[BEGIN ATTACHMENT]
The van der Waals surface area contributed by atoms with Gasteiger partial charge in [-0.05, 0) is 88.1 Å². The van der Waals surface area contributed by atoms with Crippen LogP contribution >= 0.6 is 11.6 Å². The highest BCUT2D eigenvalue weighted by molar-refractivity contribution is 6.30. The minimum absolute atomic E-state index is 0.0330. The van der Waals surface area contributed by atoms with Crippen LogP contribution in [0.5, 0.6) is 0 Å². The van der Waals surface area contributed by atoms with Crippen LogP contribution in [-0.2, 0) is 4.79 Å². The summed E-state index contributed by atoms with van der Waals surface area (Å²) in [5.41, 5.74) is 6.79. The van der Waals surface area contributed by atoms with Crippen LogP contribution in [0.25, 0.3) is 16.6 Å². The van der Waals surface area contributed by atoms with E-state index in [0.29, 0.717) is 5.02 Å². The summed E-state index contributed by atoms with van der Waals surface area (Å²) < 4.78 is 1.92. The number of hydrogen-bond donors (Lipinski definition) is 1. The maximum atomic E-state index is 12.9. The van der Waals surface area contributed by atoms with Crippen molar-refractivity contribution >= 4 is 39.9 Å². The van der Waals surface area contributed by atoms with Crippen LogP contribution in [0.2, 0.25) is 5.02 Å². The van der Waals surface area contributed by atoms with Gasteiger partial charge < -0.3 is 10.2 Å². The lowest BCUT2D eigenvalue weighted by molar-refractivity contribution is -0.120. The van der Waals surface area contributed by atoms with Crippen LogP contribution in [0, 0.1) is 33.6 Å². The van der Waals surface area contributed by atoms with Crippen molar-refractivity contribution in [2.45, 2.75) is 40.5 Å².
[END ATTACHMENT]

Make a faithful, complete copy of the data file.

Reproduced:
The van der Waals surface area contributed by atoms with Gasteiger partial charge in [-0.05, 0) is 88.1 Å². The van der Waals surface area contributed by atoms with Crippen LogP contribution >= 0.6 is 11.6 Å². The highest BCUT2D eigenvalue weighted by molar-refractivity contribution is 6.30. The minimum absolute atomic E-state index is 0.0330. The van der Waals surface area contributed by atoms with Crippen LogP contribution in [0.5, 0.6) is 0 Å². The van der Waals surface area contributed by atoms with Crippen LogP contribution in [-0.2, 0) is 4.79 Å². The summed E-state index contributed by atoms with van der Waals surface area (Å²) in [5.41, 5.74) is 6.79. The van der Waals surface area contributed by atoms with Crippen LogP contribution in [0.25, 0.3) is 16.6 Å². The van der Waals surface area contributed by atoms with E-state index in [0.29, 0.717) is 5.02 Å². The summed E-state index contributed by atoms with van der Waals surface area (Å²) < 4.78 is 1.92. The number of hydrogen-bond donors (Lipinski definition) is 1. The maximum atomic E-state index is 12.9. The van der Waals surface area contributed by atoms with Crippen molar-refractivity contribution >= 4 is 39.9 Å². The van der Waals surface area contributed by atoms with Crippen LogP contribution in [0.2, 0.25) is 5.02 Å². The van der Waals surface area contributed by atoms with Gasteiger partial charge < -0.3 is 10.2 Å². The lowest BCUT2D eigenvalue weighted by molar-refractivity contribution is -0.120. The van der Waals surface area contributed by atoms with Crippen LogP contribution in [0, 0.1) is 33.6 Å². The van der Waals surface area contributed by atoms with Crippen molar-refractivity contribution in [2.45, 2.75) is 40.5 Å².